Kojo Asamoa-Caesar: First Ghanaian to run for US Congress loses

Kojo Asamoa-Caesar of the Democratic Party lost to his Republican challenger, Kevin Hern, in the general election on 3 November

Kojo Asamoa-Caesar, the first Ghanaian-American to be nominated for the US Congress, has lost to his Republican opponent, Kevin Hern. 


So far, out of the 334,804 (96%) of the estimated votes cast, the New York Times reports that Asamoa-Caesar polled 109,455 votes, representing 32.7%. Hern garnered 213, 251 votes, representing 63.7% as against Evelyn Rogers, an independent candidate, who managed 12,098 (3.6%).

Asamoa-Caesar was hoping to represent Oklahoma’s 1st Congressional District on the ticket of the opposition Democratic Party.


Landslide history


On 30 June 2020, Asamoa-Caesar made history when he became the first Ghanaian-American to be nominated for the US Congress in a landslide victory.


The New York Times reported that he polled 34,380 votes, which represented a total vote cast of 63.6% to win.


The Ghanaian native also made history as the first-ever first-generation American, first-ever Black person to win the nomination, first-ever resident of North Tulsa, and the youngest ever Democratic nominee to run for U.S. Congress.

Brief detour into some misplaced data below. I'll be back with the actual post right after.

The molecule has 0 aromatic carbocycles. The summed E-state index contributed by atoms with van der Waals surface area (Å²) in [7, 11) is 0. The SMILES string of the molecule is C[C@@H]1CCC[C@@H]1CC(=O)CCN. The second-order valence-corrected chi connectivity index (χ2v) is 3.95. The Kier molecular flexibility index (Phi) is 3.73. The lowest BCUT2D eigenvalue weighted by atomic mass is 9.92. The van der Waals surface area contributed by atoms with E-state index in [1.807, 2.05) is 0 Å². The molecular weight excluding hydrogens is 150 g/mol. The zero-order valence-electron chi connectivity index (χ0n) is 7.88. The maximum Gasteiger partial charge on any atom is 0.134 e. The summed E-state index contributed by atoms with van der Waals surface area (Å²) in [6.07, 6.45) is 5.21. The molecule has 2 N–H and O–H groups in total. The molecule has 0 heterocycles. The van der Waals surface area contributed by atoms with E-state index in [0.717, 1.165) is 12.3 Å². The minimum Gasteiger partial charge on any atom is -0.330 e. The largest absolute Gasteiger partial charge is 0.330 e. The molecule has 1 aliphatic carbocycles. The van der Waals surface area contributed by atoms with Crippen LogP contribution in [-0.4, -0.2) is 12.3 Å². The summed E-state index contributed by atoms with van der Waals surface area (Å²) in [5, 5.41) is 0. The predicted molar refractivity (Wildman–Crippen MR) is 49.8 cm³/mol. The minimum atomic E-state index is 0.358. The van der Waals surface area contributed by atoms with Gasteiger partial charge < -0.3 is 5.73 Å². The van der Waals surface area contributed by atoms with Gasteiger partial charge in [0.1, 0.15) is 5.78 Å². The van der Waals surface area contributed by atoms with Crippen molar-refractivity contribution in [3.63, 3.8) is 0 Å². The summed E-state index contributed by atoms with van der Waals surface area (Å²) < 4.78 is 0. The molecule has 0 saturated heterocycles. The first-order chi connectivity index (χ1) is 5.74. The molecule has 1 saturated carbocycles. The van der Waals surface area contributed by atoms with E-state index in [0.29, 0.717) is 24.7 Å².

Asamoa-Caesar had the intention of championing solutions that will meet the urgency of problems in Oklahoma.


About Kojo Asamoa-Caesar


Born in Alexandria, Virginia, Asamoa-Caesar earned a BS from Old Dominion University in May 2008. In May 2012, he grabbed a degree from the second oldest law school in the United States, William & Mary Law School.


His professional experience includes working as an early childhood teacher at Tulsa Lighthouse Charter School, as director of outreach and operations at the office of Senator, Mike Johnston, as founding principal of the Greenwood Leadership Academy, and as interim executive director for 36 Degrees North.


Born leader


Born to a nursing assistant and a taxi driver, Asamoa-Caesar has always assumed positions that aim for a positive impact on society.


During his days at the university, he was elected student body president and founded T R U S T, an organisation that grooms young adults as positive change agents in their communities.


In 2013, he took a job as a kindergarten teacher under the Teach America Organization and moved to Tulsa, Oklahoma after graduation.


With part of his background in education, Asamoa-Caesar later served as the founding principal of Greenwood Leadership Academy, an elementary school in North Tulsa. 


Before he campaigned for Congress, he served as Interim Executive Director at 36 Degrees North, a co-working space that serves as Tulsa’s base camp for entrepreneurs, serving over 500 members and representing over 47 different industries.


Nathaniel Crabbe

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